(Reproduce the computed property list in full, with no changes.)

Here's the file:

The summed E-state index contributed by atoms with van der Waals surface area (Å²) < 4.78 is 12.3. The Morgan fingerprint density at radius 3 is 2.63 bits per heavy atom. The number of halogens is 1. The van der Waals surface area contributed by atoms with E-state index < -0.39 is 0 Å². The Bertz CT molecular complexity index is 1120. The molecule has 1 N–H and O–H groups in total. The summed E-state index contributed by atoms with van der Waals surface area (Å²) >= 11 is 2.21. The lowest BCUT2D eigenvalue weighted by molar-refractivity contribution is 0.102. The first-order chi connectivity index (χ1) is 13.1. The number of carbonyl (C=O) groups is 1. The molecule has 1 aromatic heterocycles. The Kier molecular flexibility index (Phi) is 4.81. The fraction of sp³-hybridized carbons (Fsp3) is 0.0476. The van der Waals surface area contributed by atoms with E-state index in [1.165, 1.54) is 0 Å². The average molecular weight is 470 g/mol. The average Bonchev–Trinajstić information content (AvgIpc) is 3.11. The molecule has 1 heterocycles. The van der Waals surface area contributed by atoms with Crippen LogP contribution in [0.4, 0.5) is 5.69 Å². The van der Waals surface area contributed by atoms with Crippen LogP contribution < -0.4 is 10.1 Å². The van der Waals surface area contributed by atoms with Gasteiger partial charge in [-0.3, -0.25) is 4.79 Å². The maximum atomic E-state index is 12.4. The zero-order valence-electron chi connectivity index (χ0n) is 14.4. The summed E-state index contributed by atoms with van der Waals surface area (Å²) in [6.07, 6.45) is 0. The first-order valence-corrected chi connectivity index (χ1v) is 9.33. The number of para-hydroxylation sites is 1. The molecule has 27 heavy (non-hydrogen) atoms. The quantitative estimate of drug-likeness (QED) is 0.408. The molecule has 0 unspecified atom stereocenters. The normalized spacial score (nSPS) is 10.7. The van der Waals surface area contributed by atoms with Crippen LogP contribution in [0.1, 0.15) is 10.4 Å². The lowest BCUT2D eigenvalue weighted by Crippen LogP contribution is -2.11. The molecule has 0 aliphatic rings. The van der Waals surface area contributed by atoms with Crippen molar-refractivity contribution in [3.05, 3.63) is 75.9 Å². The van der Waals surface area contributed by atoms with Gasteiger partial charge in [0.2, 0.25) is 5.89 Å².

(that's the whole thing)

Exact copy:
The summed E-state index contributed by atoms with van der Waals surface area (Å²) < 4.78 is 12.3. The Morgan fingerprint density at radius 3 is 2.63 bits per heavy atom. The number of halogens is 1. The van der Waals surface area contributed by atoms with E-state index < -0.39 is 0 Å². The Bertz CT molecular complexity index is 1120. The molecule has 1 N–H and O–H groups in total. The summed E-state index contributed by atoms with van der Waals surface area (Å²) >= 11 is 2.21. The lowest BCUT2D eigenvalue weighted by molar-refractivity contribution is 0.102. The first-order chi connectivity index (χ1) is 13.1. The number of carbonyl (C=O) groups is 1. The molecule has 1 aromatic heterocycles. The Kier molecular flexibility index (Phi) is 4.81. The fraction of sp³-hybridized carbons (Fsp3) is 0.0476. The van der Waals surface area contributed by atoms with E-state index in [1.165, 1.54) is 0 Å². The average molecular weight is 470 g/mol. The average Bonchev–Trinajstić information content (AvgIpc) is 3.11. The molecule has 1 heterocycles. The van der Waals surface area contributed by atoms with Crippen LogP contribution in [0.4, 0.5) is 5.69 Å². The van der Waals surface area contributed by atoms with Crippen LogP contribution < -0.4 is 10.1 Å². The van der Waals surface area contributed by atoms with Gasteiger partial charge in [-0.3, -0.25) is 4.79 Å². The maximum atomic E-state index is 12.4. The zero-order valence-electron chi connectivity index (χ0n) is 14.4. The summed E-state index contributed by atoms with van der Waals surface area (Å²) in [6.07, 6.45) is 0. The first-order valence-corrected chi connectivity index (χ1v) is 9.33. The number of para-hydroxylation sites is 1. The molecule has 27 heavy (non-hydrogen) atoms. The quantitative estimate of drug-likeness (QED) is 0.408. The molecule has 0 unspecified atom stereocenters. The normalized spacial score (nSPS) is 10.7. The van der Waals surface area contributed by atoms with Crippen LogP contribution in [0.1, 0.15) is 10.4 Å². The lowest BCUT2D eigenvalue weighted by Crippen LogP contribution is -2.11. The molecule has 0 aliphatic rings. The van der Waals surface area contributed by atoms with Crippen molar-refractivity contribution in [3.05, 3.63) is 75.9 Å². The van der Waals surface area contributed by atoms with Gasteiger partial charge in [0.2, 0.25) is 5.89 Å².